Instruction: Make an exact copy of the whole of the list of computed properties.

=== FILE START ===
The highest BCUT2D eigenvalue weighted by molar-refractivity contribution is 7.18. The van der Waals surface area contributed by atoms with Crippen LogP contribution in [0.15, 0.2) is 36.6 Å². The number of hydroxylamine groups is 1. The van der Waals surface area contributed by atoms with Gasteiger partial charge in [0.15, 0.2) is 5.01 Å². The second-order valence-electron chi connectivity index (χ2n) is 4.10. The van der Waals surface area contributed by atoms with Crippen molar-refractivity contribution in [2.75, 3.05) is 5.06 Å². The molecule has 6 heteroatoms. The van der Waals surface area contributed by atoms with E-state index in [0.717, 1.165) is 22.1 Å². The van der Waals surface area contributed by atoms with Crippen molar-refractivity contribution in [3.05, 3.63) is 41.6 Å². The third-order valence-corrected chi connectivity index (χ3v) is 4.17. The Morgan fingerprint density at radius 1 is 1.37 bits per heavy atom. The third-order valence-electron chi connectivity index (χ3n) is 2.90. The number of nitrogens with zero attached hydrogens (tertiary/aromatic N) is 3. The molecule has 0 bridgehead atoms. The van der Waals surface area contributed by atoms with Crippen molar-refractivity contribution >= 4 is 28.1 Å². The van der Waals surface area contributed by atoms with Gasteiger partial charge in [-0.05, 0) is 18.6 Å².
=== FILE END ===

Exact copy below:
The highest BCUT2D eigenvalue weighted by molar-refractivity contribution is 7.18. The van der Waals surface area contributed by atoms with Crippen LogP contribution in [0.15, 0.2) is 36.6 Å². The number of hydroxylamine groups is 1. The van der Waals surface area contributed by atoms with Gasteiger partial charge in [0.15, 0.2) is 5.01 Å². The second-order valence-electron chi connectivity index (χ2n) is 4.10. The van der Waals surface area contributed by atoms with Crippen molar-refractivity contribution in [2.75, 3.05) is 5.06 Å². The molecule has 6 heteroatoms. The van der Waals surface area contributed by atoms with E-state index in [0.717, 1.165) is 22.1 Å². The van der Waals surface area contributed by atoms with Crippen molar-refractivity contribution in [3.05, 3.63) is 41.6 Å². The third-order valence-corrected chi connectivity index (χ3v) is 4.17. The Morgan fingerprint density at radius 1 is 1.37 bits per heavy atom. The third-order valence-electron chi connectivity index (χ3n) is 2.90. The number of nitrogens with zero attached hydrogens (tertiary/aromatic N) is 3. The molecule has 0 bridgehead atoms. The van der Waals surface area contributed by atoms with Crippen molar-refractivity contribution >= 4 is 28.1 Å². The van der Waals surface area contributed by atoms with Gasteiger partial charge in [-0.05, 0) is 18.6 Å².